India Ratings, which had already downgraded India’s economic growth projections for FY20, has further cut its growth projection.
A prolonged economic slowdown, now unanimously being witnessed by individuals, companies and the government, has compelled various rating agencies to further downgrade the growth projection of India’s GDP. India Ratings, which had already downgraded India’s economic growth projections for FY20, has further cut its growth estimates, showing a bit of pessimism for growth in the Indian economy. India Ratings has cut the GDP growth projections for the second time in four months. Initially, it revised the growth projection downwards from 7.5 per cent to 7.3 per cent in April, and now it has further been revised downwards to 6.7 per cent, which will be a 6-year low. Even Q1 FY20 is expected to be the fifth consecutive quarter when the GDP growth has declined. India Ratings expects Q1 GDP growth rate to be 5.7 per cent.
It is likely that the weakness in global and domestic demand may pull down the overall growth of the current financial year, though the growth in the second half of FY20 is expected to be slightly higher due to the base effect. The government has continued to bring new measures to revive the economy, but it has failed to improve the animal spirits.
Principal Economic Advisor Sanjeev Sanyal had said in an interview that the government has been continuously indicating about the slowdown in its previous reports and the slowdown is due to weakening demand in domestic as well as the global economy. However, he clarified that the current scenario of slowdown does not indicate any kind of economic crisis.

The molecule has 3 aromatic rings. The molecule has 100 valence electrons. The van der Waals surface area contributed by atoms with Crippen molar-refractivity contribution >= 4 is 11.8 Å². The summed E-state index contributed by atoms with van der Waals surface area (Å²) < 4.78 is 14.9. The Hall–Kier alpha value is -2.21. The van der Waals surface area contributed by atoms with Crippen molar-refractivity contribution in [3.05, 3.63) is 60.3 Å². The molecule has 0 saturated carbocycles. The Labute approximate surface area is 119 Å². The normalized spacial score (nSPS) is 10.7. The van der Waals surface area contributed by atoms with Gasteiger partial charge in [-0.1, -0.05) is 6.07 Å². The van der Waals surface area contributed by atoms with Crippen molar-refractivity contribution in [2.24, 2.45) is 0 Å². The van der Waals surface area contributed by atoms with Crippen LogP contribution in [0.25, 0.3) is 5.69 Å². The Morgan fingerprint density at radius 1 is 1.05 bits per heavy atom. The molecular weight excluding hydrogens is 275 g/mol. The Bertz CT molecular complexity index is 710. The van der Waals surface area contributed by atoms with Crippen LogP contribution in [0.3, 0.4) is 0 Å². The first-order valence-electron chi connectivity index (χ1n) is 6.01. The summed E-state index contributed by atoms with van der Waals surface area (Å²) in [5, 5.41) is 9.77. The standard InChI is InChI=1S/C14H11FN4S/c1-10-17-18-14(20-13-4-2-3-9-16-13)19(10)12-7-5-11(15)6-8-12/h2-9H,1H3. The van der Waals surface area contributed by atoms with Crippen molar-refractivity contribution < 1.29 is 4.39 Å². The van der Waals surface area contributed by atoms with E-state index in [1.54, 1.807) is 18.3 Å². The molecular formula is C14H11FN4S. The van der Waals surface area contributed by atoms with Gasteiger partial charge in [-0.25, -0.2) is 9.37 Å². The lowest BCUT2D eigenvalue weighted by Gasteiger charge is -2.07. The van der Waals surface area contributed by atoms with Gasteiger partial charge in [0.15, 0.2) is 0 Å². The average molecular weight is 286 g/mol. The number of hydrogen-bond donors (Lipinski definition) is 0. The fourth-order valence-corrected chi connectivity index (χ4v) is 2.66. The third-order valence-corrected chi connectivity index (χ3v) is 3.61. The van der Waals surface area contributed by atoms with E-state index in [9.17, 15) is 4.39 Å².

The downward revision of the growth estimation has been attributed to a slowdown in consumer demand, delayed and uneven progress of the monsoon so far, a decline in the manufacturing sector, inability of Insolvency and Bankruptcy Code to resolve cases in a time-bound manner and rising global tension adversely impacting exports.
The decline in household savings and low corporate investment have hit urban consumption lately. Private consumption in both rural and urban areas is suffering. In the rural areas, drought or near-drought situation in three of the five years has pulled down the consumption. Major investment in households is in real estate, whereas the major investment in corporates is machinery and equipment. However, real estate is under stress and the capacity utilisation in the manufacturing sector is hovering around 70 per cent since the last five years, which points out that the recovery in the private investment demand will take a substantial amount of time to recover.